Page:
There are a number of popular powerlifting programs available on the internet for beginner, intermediate, and advanced lifters. I believe that a lot of programs are “good” enough for the beginning and intermediate lifter to get stronger. However, I do feel that a lot of these programs should be tailored to the individual to fit their specific needs. Different lifters have different weak points, tolerance for different amounts of volume, and previous injuries to consider when mapping out their training. A lifter needs to be honest with himself (or herself) when setting up there programming. If the lifter wants to run a specific program because he heard how awesome it is, that is great. But, if this lifter receives the template, uses prior experience and believes he should modify it to fit his needs- chances are he may be correct.
So, how would a lifter modify a training program/template to his/her own needs? That is a difficult question to answer as there could be a variety of answers. For the sake of being able to give clear examples, I am going to discuss the training method “10/20/Life” by Brian Carroll. I have been using similar principles that this program preaches before Brian even made this program public, so I have a lot of faith in “10/20/Life”. I am not attempting to make this article an advertisement for the method, but the 10/20/Life e-book clearly states that it is to help lifters customize the program to their own needs! I have a lot of experience designing training cycles (off-season and meet prep) for myself as well as for others based on the methods. During the course of designing these training cycles, one thing was in common: tailoring the method to a lifter’s own needs!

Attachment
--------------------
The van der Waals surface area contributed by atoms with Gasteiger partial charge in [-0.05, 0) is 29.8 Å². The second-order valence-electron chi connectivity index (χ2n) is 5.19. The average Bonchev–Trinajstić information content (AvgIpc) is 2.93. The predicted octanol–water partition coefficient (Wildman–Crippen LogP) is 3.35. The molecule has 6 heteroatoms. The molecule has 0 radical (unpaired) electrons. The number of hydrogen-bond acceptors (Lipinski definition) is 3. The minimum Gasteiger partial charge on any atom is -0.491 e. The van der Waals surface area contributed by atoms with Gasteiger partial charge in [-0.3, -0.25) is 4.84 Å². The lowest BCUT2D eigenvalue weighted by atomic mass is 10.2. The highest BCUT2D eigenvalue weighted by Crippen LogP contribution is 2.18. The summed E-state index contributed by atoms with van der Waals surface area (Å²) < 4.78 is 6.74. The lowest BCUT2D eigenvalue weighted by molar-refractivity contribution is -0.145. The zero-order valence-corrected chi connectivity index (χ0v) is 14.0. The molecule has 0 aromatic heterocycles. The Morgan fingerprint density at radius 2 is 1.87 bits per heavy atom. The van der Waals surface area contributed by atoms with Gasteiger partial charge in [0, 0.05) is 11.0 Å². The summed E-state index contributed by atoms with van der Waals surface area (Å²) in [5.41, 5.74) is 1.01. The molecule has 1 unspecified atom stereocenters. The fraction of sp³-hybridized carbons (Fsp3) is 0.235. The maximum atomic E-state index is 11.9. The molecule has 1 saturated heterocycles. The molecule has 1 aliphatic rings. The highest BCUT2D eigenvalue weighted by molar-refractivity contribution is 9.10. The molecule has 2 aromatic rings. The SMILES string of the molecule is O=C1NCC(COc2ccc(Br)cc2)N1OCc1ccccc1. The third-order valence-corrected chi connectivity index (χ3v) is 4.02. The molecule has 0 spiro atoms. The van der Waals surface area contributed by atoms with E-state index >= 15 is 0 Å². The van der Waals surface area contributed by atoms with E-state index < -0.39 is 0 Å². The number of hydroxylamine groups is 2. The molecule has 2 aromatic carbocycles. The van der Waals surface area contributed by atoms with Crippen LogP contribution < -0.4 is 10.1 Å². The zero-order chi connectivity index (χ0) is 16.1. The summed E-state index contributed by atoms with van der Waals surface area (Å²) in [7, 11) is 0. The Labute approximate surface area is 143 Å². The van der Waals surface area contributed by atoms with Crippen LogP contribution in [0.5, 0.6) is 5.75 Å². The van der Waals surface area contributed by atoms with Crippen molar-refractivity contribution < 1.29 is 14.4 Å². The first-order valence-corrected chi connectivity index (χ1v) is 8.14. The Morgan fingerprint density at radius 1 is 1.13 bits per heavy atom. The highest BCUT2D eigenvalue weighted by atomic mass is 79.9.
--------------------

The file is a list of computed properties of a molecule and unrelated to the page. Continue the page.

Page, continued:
In a typical training day, you are going to do a main movement, a secondary barbell movement that is meant to help the main lift (for example, block pulls for the deadlift), and accessory work. A lot of programs go ahead and give a specific secondary barbell movement; however, that may not work for some people depending on their needs! For example, if a lifter is in an off-season cycle and has a bench weakness off of the chest, the options to assist this are limited! If a program is recommending to do board presses but you need more full range work, it would be more beneficial to eliminate the board pressing and replace it with paused full range work. I could throw out a number of similar examples, but if you are reading this I am sure you already have some background knowledge and can figure it out.
In the next installment, I will lay out a sample block of training with specific weak points and movements to address them from all angles!
Jordan Wong is a raw powerlifter in both the 220 and 242 lb weight classes. He is the former world record holder of the all time raw squat in the 220 lb weight class. He is sponsored by Animal, Iron Rebel Power Gear, and Power Rack Strength. You can find him on Instagram (@wongstwong) to check out his training videos as well as client highlight videos. If you are interested in online coaching, contact him at using the form below.